This revolution has occurred, says the paper's publisher Augustine Edwards, thanks to his decision to listen to "the people." Three years ago, under Mr. Edwards's guidance, LUN installed a system whereby all clicks onto its website (www.lun.com) were recorded for all in the newsroom to see. Those clicks - and the changing tastes and desires they represent - drive the entire print content of LUN. If a certain story gets a lot of clicks, for example, that is a signal to Edwards and his team that the story should be followed up, and similar ones should be sought for the next day. If a story gets only a few clicks, it is killed. The system offers a direct barometer of public opinion, much like the TV rating system - but unique to print media.
There is a better way to manage this vast complexity than by making big decisions up front and hoping for the best. To make better sites — sites that are functional, beautiful, and "usable" — we have to break our design problems up into small independent chunks based on the real issues within our requirements. Christopher Alexander, who came up with this stuff, calls these chunks patterns.
In BBC NEWS | Business | Online gremlin scuppers M&S sale, the Beeb writes:
Marks & Spencer suffered a blow to its "Christmas spectacular" on Thursday after a glitch on its website left customers unable to place orders..
Of the problem, M&S' response:
M&S blamed "unprecedented traffic to the website because of the Christmas spectacular" for the problems with ordering on the website..
Also covered in the Guardian: Website crash ruins M&S flash sale:
Marks & Spencer's flash one-day sale, offering 20% discounts, backfired yesterday when its website crashed, stopping thousands of shoppers from buying the cut-price goods.
Now, the thing is, this isn't 1996.
It isn't even 1999 or 2000.
Broadband is outpacing dialup in homes in the US, and I'm sure Internet take-up in the UK is not slouching off either.
This isn't magic...I mean, there use to be magic involved, I used to have to walk around my office a certain way at ibm.com lest the site would crash, but generally there's no magic involved these days.
You know what your customer set is, you know
that a sale will bring in more customers, you know how your systems work (presumably you've tested these things all beforehand).
I know the reality is that the web site team probably received a call Monday morning asking
So, we plan to do a little promo, web site's running fine eh? with little or no time to prepare, nor any response to that memo from last August asking for more technology to be brought online before the Christmas sales begin.
M&S site falls over:
The struggling high street retailer had tried to drum up trade with a 20 per cent-off bonanza in its stores and on its website yesterday. But so many people responded online yesterday, the M&S site fell over for several hours during the middle of the day.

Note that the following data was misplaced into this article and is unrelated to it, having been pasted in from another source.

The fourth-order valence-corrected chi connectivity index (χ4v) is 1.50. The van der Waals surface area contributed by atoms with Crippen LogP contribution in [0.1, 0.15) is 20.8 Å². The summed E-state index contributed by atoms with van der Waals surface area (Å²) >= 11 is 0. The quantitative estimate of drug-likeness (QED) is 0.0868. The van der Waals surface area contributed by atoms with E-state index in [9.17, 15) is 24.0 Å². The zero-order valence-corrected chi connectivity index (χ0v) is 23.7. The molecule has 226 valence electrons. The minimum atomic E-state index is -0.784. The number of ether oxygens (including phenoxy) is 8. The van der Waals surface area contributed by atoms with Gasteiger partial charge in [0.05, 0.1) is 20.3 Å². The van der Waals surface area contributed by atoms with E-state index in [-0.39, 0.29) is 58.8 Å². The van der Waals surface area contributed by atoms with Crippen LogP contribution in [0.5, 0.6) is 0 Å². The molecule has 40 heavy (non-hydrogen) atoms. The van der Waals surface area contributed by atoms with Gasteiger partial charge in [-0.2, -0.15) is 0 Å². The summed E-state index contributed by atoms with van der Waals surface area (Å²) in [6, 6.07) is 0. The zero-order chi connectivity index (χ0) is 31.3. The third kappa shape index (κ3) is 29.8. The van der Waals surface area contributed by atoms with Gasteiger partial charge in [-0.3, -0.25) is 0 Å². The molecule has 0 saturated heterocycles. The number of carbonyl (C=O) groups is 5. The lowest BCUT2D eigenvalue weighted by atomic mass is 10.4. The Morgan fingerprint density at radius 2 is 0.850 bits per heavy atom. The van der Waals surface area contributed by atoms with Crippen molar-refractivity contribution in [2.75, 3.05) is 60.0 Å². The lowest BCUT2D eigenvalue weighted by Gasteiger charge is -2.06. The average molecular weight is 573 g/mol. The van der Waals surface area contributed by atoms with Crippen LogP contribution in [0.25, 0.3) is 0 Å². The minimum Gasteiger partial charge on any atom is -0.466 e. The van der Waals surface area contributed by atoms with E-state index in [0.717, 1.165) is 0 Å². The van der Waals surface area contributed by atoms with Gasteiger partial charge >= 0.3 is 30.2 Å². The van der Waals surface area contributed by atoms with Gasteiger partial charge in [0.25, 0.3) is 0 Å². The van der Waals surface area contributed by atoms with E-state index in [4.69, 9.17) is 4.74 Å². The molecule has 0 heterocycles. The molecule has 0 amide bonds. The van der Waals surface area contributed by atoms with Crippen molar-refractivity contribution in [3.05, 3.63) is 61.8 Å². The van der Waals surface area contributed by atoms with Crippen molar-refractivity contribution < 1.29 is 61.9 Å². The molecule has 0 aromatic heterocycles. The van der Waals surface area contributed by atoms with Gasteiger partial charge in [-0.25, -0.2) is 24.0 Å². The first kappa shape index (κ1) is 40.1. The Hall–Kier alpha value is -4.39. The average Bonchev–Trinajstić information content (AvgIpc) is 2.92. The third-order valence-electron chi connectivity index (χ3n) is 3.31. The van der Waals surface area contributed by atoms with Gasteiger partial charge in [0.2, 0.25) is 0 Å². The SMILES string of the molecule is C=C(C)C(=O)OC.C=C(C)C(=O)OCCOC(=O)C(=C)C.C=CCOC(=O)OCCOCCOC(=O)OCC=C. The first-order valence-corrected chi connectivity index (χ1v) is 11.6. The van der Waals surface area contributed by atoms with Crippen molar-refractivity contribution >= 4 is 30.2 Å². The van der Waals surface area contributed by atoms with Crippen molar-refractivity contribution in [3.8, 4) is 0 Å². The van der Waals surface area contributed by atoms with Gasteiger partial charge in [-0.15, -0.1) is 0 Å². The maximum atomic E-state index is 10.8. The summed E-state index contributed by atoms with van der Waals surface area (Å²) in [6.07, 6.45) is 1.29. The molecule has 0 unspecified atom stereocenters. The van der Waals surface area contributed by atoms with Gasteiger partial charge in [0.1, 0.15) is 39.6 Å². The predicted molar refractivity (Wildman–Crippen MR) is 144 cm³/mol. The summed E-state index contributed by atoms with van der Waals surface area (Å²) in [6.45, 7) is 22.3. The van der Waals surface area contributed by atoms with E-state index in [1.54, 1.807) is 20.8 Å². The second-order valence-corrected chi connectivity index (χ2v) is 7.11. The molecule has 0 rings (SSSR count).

I've been following the development of implementations & uses for
Here are some related links, found mostly by a semi-intelligent perusal of google results:
- Web Developers: XMLHttpRequest Object Can Make Your Webpages Dynamic
- Using XMLHTTPRequest in Mozilla
- Server Side Autocompletion with PHP and XMLHttpRequest
- An example of using XMLHTTPRequest to do "live" searching: Livesearch got keyboard access
- Via clagnut/blog another Sitepoint article: Quick tip: XMLHttpRequest and innerHTML
- Curiouser and curiouser! mentions that
XMLHTTPRequestis what's used at flickr and gmail.
- At devx I found: Use XMLHttpRequest Object for Communication With HTTP Servers
- Next generation web apps using REST, XML, XSLT, and XmlHTTPRequest
- Apple has some documentation related to the implementation in Safari: Developer Connection: Dynamic HTML and XML: The XMLHttpRequest Object
- Client Side Validation Using the XMLHTTPRequest Object
- XMLHttpRequest API madness
- XMLHttpRequest, REST and the Rich User Experience
- XMLHttpRequest for The Masses
Idleness is not just a psychological necessity, requisite to the construction of a complete human being; it constitutes as well a kind of political space, a space as necessary to the workings of an actual democracy as, say, a free press. How does it do this? By allowing us time to figure out who we are, and what we believe; by allowing us time to consider what is unjust, and what we might do about it. By giving the inner life (in whose precincts we are most ourselves) its due. Which is precisely what makes idleness dangerous. All manner of things can grow out of that fallow soil. Not for nothing did our mothers grow suspicious when we had "too much time on our hands." They knew we might be up to something. And not for nothing did we whisper to each other, when we were up to something, "Quick, look busy."
echoid Dr. Jonathan Hayes writes: The New York Times > Travel > Choice Tables: In Paris, Boutiques and Cafes Where Chocolatiers Raise the Bar:
a guide to Paris for the chocolate aficionado...the piece includes a description of a chocolate dremel tool